LDS president Hinckley got things done

Many New Yorkers may not grasp the tremendous impact of Gordon B. Hinckley, the president and prophet of the Church of Jesus Christ of Latter-day Saints, who died yesterday at 97.

The Mormon church experienced incredible growth, nationally and internationally, since Hinckley became president in 1995.

When he took over, the church was still seen a regional sect, confined to Utah and the American West. But today the church has 13 million members worldwide and is increasingly seem as a major player on the national religious scene.

gbhbom_medium.jpgHinckley increased the number of Mormon temples around the world from 47 to 124, making it possible for the most dedicated Latter-day Saints to live far from Utah. Temples are where Mormons in good standing take part in the church’s most important rituals.

The church announced plans way back in 1996 to build a temple right here in Harrison, on Kenilworth Road, just off I-287. But lawsuits and the town’s approval process slowed things down. In 2004, the church opened a temple in midtown Manhattan.

I’ve asked church officials repeatedly what might happen to the Harrison property. The answer was always the same: It’s President Hinckley’s decision.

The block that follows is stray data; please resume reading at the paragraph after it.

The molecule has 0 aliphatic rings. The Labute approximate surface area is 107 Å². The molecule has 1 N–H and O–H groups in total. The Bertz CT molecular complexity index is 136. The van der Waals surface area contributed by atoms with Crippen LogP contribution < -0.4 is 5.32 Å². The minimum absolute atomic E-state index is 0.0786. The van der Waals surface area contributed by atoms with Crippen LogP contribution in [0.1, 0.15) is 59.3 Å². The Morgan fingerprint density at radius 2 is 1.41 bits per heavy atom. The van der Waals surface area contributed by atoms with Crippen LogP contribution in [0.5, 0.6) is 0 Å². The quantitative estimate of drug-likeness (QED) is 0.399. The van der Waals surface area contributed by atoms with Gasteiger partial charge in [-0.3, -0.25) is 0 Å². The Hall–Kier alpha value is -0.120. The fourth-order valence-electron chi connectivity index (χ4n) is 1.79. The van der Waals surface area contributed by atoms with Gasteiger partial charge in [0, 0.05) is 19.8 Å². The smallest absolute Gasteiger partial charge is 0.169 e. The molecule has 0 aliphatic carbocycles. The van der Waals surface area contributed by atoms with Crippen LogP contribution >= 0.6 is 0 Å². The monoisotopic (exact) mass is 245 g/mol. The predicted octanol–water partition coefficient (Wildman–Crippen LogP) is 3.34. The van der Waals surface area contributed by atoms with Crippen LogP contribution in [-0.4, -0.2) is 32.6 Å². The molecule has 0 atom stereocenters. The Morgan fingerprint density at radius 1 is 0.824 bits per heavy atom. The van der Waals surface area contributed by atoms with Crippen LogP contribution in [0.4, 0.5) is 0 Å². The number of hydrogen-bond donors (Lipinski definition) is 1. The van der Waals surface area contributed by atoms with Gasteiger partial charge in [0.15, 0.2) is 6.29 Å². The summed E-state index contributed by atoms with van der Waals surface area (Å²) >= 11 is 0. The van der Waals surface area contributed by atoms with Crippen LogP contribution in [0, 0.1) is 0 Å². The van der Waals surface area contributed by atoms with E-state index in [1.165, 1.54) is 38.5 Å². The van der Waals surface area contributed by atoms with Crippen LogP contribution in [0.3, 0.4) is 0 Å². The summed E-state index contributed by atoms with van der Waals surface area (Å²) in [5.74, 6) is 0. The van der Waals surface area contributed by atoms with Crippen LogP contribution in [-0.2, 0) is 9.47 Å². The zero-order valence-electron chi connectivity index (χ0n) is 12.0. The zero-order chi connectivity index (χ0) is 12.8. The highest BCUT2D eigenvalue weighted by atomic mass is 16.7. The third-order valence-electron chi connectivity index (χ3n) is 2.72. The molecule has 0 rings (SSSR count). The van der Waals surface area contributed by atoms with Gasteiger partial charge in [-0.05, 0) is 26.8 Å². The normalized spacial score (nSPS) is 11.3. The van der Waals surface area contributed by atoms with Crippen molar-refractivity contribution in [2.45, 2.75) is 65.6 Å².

Hinckley, in fact, drove through Harrison himself before the church bought its property. He was a real hands-on leader, despite his enormous international responsibilities.

The LDS church believes that its president is indeed a prophet, who runs things based on revelations from God.

We’ll soon learn who the 16th LDS president and prophet will be (and maybe, someday, what will happen to the Harrison property).

Here’s the coverage from the Deseret News in Salt Lake City, a paper owned by the Mormon church.

And here’s the coverage from the independent Salt Lake Tribune.

Gary Stern

Gary Stern covered education in the Lower Hudson Valley for several years during the early 1990s. Now's he back on the beat. He believes that schools are one of the main reasons that people live around here and that educational issues -- from curriculum to financing -- are among the most challenging things that journalists can write about. He continues to be amazed by the complexity of educational jargon. Gary got his B.A. at SUNY Buffalo and his M.A. from the University of Missouri Journalism School (where his master's thesis was about the best ways to cover education). He lives in White Plains with his wife and two sons, who attend public schools.